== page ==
By Sadef Ali Kully
Hundreds of community members marched alongside religious leaders through south Jamaica Tuesday to protest the lack of affordable housing for lower-income families and employment opportunities in southeast Queens since the launch of the borough plan to redevelop the downtown area.
The demonstration started at the Greater Allen AME Cathedral on Merrick Boulevard and ended at a future development site on 168th Street and Archer Avenue. Police from the 113th and 105th precincts escorted marchers through south Jamaica.
Marchers carried signs that read “Reviving Our City,” “Affordable Housing for All,” and “Solidarity.” Attendees included residents; clergy members; Faith in New York,a Queens-based interfaith federation; Christ Church International; and the Greater Allen AME Cathedral; District Council 9 Painters Union; Real Affordability for All; and elected officials.
Residents and advocates said the current development plans following Jamaica’s rezoning in 2007 under the Bloomberg administration did not include benefits for local dwellers. The 2007 rezoned parts of Jamaica require 20 percent of new housing units built to be affordable, but rally organizers said the affordability is priced at almost 1.5 times the average median income of a two-earner family.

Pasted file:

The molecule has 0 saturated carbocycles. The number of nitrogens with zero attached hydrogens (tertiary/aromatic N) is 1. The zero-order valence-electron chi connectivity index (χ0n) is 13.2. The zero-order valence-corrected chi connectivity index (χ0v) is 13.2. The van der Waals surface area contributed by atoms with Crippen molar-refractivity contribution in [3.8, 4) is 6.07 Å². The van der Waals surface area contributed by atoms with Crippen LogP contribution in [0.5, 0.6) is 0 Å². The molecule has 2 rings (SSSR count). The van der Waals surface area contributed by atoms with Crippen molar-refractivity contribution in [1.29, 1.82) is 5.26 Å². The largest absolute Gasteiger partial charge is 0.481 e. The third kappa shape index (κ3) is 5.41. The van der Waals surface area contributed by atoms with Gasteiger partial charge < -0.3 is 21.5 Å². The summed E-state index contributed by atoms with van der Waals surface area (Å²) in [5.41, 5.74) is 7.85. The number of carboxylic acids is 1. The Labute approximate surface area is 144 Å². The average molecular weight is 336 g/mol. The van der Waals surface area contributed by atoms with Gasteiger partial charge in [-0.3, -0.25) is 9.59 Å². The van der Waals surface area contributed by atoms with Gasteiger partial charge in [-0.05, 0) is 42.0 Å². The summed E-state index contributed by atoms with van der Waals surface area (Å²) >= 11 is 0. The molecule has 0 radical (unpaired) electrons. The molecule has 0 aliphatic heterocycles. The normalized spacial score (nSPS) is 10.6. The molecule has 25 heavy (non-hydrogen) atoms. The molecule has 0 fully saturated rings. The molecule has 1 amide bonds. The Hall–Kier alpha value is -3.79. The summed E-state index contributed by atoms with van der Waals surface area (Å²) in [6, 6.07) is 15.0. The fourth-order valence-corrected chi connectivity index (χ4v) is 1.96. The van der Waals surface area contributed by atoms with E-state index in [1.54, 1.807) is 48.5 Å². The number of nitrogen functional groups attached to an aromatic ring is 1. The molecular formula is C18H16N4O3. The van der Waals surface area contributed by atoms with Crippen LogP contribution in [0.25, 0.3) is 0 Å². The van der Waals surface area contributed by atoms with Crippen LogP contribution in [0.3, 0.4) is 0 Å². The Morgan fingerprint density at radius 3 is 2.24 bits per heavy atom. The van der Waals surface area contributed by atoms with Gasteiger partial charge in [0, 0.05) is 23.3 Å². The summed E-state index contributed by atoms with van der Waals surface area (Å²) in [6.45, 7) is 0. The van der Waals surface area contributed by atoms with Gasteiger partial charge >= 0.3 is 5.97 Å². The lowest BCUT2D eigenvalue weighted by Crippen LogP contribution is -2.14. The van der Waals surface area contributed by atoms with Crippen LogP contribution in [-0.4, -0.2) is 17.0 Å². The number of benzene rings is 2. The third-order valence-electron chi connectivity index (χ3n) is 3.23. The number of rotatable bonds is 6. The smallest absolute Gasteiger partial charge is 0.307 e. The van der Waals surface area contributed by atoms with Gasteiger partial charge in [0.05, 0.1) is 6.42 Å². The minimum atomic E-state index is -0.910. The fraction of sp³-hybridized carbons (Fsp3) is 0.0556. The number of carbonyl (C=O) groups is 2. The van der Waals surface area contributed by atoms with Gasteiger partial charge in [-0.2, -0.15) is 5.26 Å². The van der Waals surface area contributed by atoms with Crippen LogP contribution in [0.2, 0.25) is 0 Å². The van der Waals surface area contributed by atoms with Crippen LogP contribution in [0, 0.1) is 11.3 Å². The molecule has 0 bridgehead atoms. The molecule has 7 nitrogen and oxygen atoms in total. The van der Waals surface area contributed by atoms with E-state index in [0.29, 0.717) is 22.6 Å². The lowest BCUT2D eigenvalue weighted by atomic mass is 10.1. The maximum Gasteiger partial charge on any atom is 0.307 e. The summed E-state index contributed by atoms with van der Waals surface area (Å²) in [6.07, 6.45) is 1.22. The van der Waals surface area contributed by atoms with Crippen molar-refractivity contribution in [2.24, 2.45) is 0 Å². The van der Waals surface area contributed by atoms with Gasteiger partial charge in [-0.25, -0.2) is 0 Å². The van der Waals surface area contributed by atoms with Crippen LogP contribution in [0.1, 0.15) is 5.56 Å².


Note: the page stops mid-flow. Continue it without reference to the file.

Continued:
“The people who make development decisions regarding these issues cannot be the people that benefit the most financially,” said Darnel Lyles, a Queens Village and member of Christ Church International and Faith in New York, before the march began.
According to the latest U.S. Census figures, the median household income for Queens is an estimated $57,000. But organizers said the 2007 zoning for affordable housing set the median income over $70,000 for the entire borough.
“It isn’t right that development in our community would not be affordable to the members of the community actually living here,” said Helen Broady, a Jamaica resident and minister at the Greater Allen AME. Cathedral.
When the economy crashed and a foreclosure crisis hit the area in 2008, much of the anticipated development in downtown Jamaica was stalled. But a development boom, initiated by the city and Borough President Melinda Katz, is expected to preserve or build 200,000 units of affordable housing over 10 years across the five boroughs. This includes the Jamaica Now redevelopment action plan.
The mayor’s office reiterated it would protect existing affordable housing, grant new opportunities for affordable apartments and home ownership in Jamaica.
“We look forward to working closely with this community, its elected officials and all the local stakeholders,” a spokesman for the mayor said.
The Greater Allen AME. Rev. Andrew Wilkes said there are three goals: the first is to use faith to bring change, employ city leverage to start affordable housing projects and ensure legal protection from harassment and displacement among tenants living in downtown Jamaica and surrounding communities. Organizers said Jamaica’s elected officials and the mayor’s office are aware of their demands and concerns for their community.
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